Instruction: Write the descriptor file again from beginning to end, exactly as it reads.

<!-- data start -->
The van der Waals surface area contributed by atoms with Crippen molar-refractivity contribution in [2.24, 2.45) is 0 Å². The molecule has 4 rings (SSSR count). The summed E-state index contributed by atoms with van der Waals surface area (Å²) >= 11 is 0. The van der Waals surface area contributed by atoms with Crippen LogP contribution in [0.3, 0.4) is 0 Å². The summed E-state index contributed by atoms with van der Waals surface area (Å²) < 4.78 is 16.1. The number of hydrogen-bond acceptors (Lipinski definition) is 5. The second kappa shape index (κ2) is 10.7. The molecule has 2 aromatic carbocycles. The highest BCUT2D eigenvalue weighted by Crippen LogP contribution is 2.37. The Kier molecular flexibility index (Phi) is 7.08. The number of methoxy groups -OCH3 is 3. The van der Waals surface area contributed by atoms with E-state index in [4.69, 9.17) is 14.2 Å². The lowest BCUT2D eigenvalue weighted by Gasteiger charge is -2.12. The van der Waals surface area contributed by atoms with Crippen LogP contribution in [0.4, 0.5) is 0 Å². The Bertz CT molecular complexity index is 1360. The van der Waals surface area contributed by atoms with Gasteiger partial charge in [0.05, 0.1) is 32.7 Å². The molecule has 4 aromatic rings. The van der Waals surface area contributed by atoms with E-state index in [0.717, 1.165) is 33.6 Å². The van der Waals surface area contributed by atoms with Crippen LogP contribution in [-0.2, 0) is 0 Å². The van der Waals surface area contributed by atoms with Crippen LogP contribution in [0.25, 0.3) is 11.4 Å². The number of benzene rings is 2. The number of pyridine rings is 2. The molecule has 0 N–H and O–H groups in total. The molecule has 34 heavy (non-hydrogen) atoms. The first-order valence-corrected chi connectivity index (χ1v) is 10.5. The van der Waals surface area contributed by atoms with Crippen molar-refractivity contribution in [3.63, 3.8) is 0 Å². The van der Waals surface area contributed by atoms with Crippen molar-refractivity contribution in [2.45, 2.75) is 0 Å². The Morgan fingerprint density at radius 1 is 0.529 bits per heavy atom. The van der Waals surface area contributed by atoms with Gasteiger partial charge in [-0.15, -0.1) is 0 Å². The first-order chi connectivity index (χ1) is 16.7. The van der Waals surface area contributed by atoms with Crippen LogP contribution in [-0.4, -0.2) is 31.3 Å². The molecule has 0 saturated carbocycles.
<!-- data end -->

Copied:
The van der Waals surface area contributed by atoms with Crippen molar-refractivity contribution in [2.24, 2.45) is 0 Å². The molecule has 4 rings (SSSR count). The summed E-state index contributed by atoms with van der Waals surface area (Å²) >= 11 is 0. The van der Waals surface area contributed by atoms with Crippen LogP contribution in [0.3, 0.4) is 0 Å². The summed E-state index contributed by atoms with van der Waals surface area (Å²) < 4.78 is 16.1. The number of hydrogen-bond acceptors (Lipinski definition) is 5. The second kappa shape index (κ2) is 10.7. The molecule has 2 aromatic carbocycles. The highest BCUT2D eigenvalue weighted by Crippen LogP contribution is 2.37. The Kier molecular flexibility index (Phi) is 7.08. The number of methoxy groups -OCH3 is 3. The van der Waals surface area contributed by atoms with E-state index in [4.69, 9.17) is 14.2 Å². The lowest BCUT2D eigenvalue weighted by Gasteiger charge is -2.12. The van der Waals surface area contributed by atoms with Crippen LogP contribution in [0.4, 0.5) is 0 Å². The Bertz CT molecular complexity index is 1360. The van der Waals surface area contributed by atoms with Gasteiger partial charge in [0.05, 0.1) is 32.7 Å². The molecule has 4 aromatic rings. The van der Waals surface area contributed by atoms with E-state index in [0.717, 1.165) is 33.6 Å². The van der Waals surface area contributed by atoms with Crippen LogP contribution in [-0.2, 0) is 0 Å². The van der Waals surface area contributed by atoms with Crippen LogP contribution in [0.25, 0.3) is 11.4 Å². The number of benzene rings is 2. The number of pyridine rings is 2. The molecule has 0 N–H and O–H groups in total. The molecule has 34 heavy (non-hydrogen) atoms. The first-order valence-corrected chi connectivity index (χ1v) is 10.5. The van der Waals surface area contributed by atoms with Crippen molar-refractivity contribution in [3.63, 3.8) is 0 Å². The van der Waals surface area contributed by atoms with Crippen molar-refractivity contribution in [2.45, 2.75) is 0 Å². The Morgan fingerprint density at radius 1 is 0.529 bits per heavy atom. The van der Waals surface area contributed by atoms with Gasteiger partial charge in [-0.15, -0.1) is 0 Å². The first-order chi connectivity index (χ1) is 16.7. The van der Waals surface area contributed by atoms with Crippen LogP contribution in [-0.4, -0.2) is 31.3 Å². The molecule has 0 saturated carbocycles.